And, as one team member explained with a hint of embarrassment: ‘Trying to do a blue-light response to a potentially lethal device at 35mph, which is all we could manage uphill with a full load using the Pinzgauers, isn’t exactly going to set records for response times.’
He went on to praise the acceleration and reliability of the Td5s, which combine load-carrying and off-road ability with relative comfort – important when your patch covers such a vast chunk of Britain.
The Land Rovers are completely stock underneath, with custom Brownchurch racks on top, a Warn winch upfront and a full complement of flashing lights. Interior mods include the dash-mounted radio fittings and, as OIC Beechinor explained, a really vital extended metal cubby box. This is designed specifically to hold detonators, deliberately well separated from the metal case bolted into the back where the explosives are stored…
The NDG role is wide-ranging, and it doesn’t always involve high explosives – a fact the lads are really proud of. They get great satisfaction from their broad portfolio of work, including supporting the Royal Navy fleet in various ways, whether it’s undersea surveys of hulls, underwater protection in hostile waters during conflict situations, or underwater engineering tasks.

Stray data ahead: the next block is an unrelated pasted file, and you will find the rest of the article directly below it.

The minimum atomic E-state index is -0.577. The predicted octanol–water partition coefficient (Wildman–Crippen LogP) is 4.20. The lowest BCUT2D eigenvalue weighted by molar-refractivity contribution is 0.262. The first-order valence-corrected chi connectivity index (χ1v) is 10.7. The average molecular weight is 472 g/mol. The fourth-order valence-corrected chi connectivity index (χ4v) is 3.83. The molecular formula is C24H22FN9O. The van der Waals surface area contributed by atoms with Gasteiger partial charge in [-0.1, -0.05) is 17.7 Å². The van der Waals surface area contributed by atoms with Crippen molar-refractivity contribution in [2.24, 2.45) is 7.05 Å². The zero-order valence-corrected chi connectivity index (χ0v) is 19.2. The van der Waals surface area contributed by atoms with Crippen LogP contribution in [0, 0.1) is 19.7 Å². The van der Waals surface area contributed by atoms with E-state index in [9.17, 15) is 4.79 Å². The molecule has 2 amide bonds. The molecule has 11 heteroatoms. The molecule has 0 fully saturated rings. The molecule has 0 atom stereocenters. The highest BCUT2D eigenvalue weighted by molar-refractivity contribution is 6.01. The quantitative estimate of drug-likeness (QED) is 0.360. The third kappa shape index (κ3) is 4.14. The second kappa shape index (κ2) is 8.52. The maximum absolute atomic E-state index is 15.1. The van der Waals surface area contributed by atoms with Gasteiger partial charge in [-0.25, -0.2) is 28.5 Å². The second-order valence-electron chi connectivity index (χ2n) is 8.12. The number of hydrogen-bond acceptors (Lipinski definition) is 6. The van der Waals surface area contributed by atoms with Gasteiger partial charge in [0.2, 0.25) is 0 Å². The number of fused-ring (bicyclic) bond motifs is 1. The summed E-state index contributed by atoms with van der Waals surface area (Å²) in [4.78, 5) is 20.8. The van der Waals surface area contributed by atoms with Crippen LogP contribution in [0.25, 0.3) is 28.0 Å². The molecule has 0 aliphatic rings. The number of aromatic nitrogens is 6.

In addition, they’re active participants in the UK Submarine Rescue Programme, on call whenever and wherever required to ensure an important extra margin of safety for both military and civilian submariners.
And there’s always the need to assist the civil authorities with recovery tasks, which may involve objects such as knives, guns or drugs – or even human remains from accidents or murder scenes.
For a very welcome change of scene they do a lot of PR work with schools, and are popular performers in the tug o’ war at Durness Highland Games, marking the end of their EOD session in the area.
It’s clear that the team take great pride in the work they do, and equally clear that they regard their Land Rovers as more than just tools. They don’t fuss over them unduly: basic servicing is all they need. So far they’ve never been let down.
As one NDG member said: ‘We’re the best at what we do, so we choose the best kit for our work. That’s why I’m pleased we’ve got Land Rovers.’
I came away from my visit to the NDG enormously impressed by their commitment and professionalism, and proud that our favourite off-road vehicles are playing such a vital role in supporting their difficult and dangerous work.
This feature appeared in the April 2009 issue of LRO. Current and Back issues are available to download on digital devices here. Please note, we only hold stocks of the the last three back issues.